More than 1/3rd of major cucurbits in the United States (squash, watermelon, pumpkin, cucumber and cantaloupe) are grown in Florida and Georgia. More than 40 percent of that production occurs in the fall season. Recently, growing fall cucurbits in these states has become a challenge; the main limiting factors being whiteflies and a complex of whitefly-transmitted viruses. At least three whitefly-transmitted viruses, Cucurbit leaf crumple virus (CuLCrV), Cucurbit yellow stunting disorder virus (CYSDV), and Squash vein yellowing virus (SqVYV) affect cucurbits. Squash, pumpkin and canteloupe are extremely susceptible to CuLCrV and CYSDV, while SqVYV causes vine decline — a debilitating disease in watermelon. Mixed viral infections are also common. The viruses are established in Florida, and are increasingly common in southern Georgia. In Fall 2016 and 2017, whitefly-transmiited viruses in Florid and Georgia affected hundreds of fields spanning more than 10,000 acres. Due to virus-induced foliar symptoms and severe stunting, many fields of squash were plowed under causing serious monetary losses. Estimates suggest that in 2017 at least 50 percent of yellow squash and 25 percent of zucchini squash production was lost to these viruses. CuLCrV also infects snap beans, and 90 percent of fall bean production was negatively impacted in 2017. These losses amount to $50 million in farm gate receipts in Georgia alone. Coupled with the increase in pesticide applications the losses could be much higher.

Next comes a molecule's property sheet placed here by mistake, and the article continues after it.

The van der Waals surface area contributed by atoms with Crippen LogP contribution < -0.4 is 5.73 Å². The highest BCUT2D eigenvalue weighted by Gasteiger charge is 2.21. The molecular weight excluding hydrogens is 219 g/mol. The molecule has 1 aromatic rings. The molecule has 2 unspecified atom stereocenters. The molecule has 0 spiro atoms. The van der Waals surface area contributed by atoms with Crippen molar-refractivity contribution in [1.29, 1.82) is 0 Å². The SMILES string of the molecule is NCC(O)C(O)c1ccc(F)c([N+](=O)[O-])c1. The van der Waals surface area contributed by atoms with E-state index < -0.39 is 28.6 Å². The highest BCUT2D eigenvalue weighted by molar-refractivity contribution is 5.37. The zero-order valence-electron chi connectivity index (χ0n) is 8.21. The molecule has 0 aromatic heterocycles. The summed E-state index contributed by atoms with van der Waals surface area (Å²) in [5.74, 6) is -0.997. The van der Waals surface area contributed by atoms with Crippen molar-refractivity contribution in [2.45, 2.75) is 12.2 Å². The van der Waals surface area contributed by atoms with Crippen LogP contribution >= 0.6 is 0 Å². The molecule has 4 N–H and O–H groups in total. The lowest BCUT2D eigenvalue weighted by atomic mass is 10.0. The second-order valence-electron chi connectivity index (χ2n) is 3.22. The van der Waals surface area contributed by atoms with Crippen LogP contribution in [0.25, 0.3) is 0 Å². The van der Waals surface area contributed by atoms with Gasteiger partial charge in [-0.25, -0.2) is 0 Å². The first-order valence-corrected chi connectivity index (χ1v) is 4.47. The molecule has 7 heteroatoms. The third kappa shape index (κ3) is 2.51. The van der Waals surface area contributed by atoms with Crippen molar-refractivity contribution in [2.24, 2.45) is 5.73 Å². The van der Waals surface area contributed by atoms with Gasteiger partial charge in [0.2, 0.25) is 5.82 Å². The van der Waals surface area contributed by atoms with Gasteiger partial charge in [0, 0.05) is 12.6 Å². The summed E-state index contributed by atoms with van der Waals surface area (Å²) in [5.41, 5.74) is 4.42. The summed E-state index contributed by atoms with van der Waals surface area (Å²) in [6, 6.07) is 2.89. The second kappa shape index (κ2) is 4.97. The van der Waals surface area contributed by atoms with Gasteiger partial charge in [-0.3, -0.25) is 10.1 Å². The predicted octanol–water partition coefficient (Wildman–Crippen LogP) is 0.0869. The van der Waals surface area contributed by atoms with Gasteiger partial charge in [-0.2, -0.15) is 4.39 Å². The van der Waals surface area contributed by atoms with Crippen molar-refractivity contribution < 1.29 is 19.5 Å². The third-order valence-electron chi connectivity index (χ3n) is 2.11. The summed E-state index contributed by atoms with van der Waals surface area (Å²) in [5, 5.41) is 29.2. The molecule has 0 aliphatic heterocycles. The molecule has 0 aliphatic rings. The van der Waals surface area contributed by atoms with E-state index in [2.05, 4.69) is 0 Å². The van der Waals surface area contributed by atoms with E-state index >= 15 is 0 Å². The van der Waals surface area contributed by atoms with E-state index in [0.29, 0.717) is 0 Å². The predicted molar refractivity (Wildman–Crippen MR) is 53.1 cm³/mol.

If current trends continue, fall production of cucurbits will become unsustainable. The cause of alarm being that there are no effective management options. Due to lack of other effective management options, growers rely exclusively on insecticides for whiteflies and virus management. Such over reliance on insecticides has exacerbated the situation and produced undesirable outcomes such as development of insecticide resistance and whitefly control failures.
The goal of this proposal is to develop a holistic management strategy that is readily adopted by growers in the region. Growing virus-resistant cultivars is an obvious choice. However, there is no known commercial varieties with resistance to CuLCrV, CYSDV, or SqVYV. Our objective is to develop a whitefly and virus management package in which multiple management tactics will act synergistically. We intend to screen squash cultivars for tolerance to viruses, evaluate seedling protection in the greenhouse, assess the impact of mulch options, row covers, and examine the role of insecticides including biorationals in suppressing whiteflies and limited virus spread.
Project objectives from proposal:
- Develop a pre-planting integrated management package using cultural and chemical tactics.
- Develop a post-planting integrated management package by examining cultivar tolerance, and using cultural and chemical tactics.
- Formulate a Risk Reduction Index, and showcase its usefulness by performing demonstration trials.
- Conduct econometric analyses including obtaining cost-benefit ratios.